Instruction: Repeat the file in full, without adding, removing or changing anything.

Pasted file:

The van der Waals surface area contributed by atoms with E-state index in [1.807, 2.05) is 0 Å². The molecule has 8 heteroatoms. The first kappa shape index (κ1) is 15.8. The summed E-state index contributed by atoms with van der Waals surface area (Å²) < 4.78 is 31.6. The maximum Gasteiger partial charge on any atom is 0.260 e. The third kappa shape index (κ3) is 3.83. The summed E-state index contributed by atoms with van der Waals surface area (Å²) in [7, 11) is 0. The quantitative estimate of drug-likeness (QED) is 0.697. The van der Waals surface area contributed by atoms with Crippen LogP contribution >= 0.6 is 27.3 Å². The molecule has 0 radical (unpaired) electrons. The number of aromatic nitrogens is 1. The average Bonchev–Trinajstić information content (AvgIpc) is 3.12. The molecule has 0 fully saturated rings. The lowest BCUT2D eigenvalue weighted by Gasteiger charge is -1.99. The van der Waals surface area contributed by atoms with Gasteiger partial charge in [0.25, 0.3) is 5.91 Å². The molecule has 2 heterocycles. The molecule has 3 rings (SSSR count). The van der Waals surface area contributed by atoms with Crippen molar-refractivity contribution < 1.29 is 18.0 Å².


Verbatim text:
The van der Waals surface area contributed by atoms with E-state index in [1.807, 2.05) is 0 Å². The molecule has 8 heteroatoms. The first kappa shape index (κ1) is 15.8. The summed E-state index contributed by atoms with van der Waals surface area (Å²) < 4.78 is 31.6. The maximum Gasteiger partial charge on any atom is 0.260 e. The third kappa shape index (κ3) is 3.83. The summed E-state index contributed by atoms with van der Waals surface area (Å²) in [7, 11) is 0. The quantitative estimate of drug-likeness (QED) is 0.697. The van der Waals surface area contributed by atoms with Crippen LogP contribution >= 0.6 is 27.3 Å². The molecule has 0 radical (unpaired) electrons. The number of aromatic nitrogens is 1. The average Bonchev–Trinajstić information content (AvgIpc) is 3.12. The molecule has 0 fully saturated rings. The lowest BCUT2D eigenvalue weighted by Gasteiger charge is -1.99. The van der Waals surface area contributed by atoms with Gasteiger partial charge in [0.25, 0.3) is 5.91 Å². The molecule has 2 heterocycles. The molecule has 3 rings (SSSR count). The van der Waals surface area contributed by atoms with Crippen molar-refractivity contribution < 1.29 is 18.0 Å².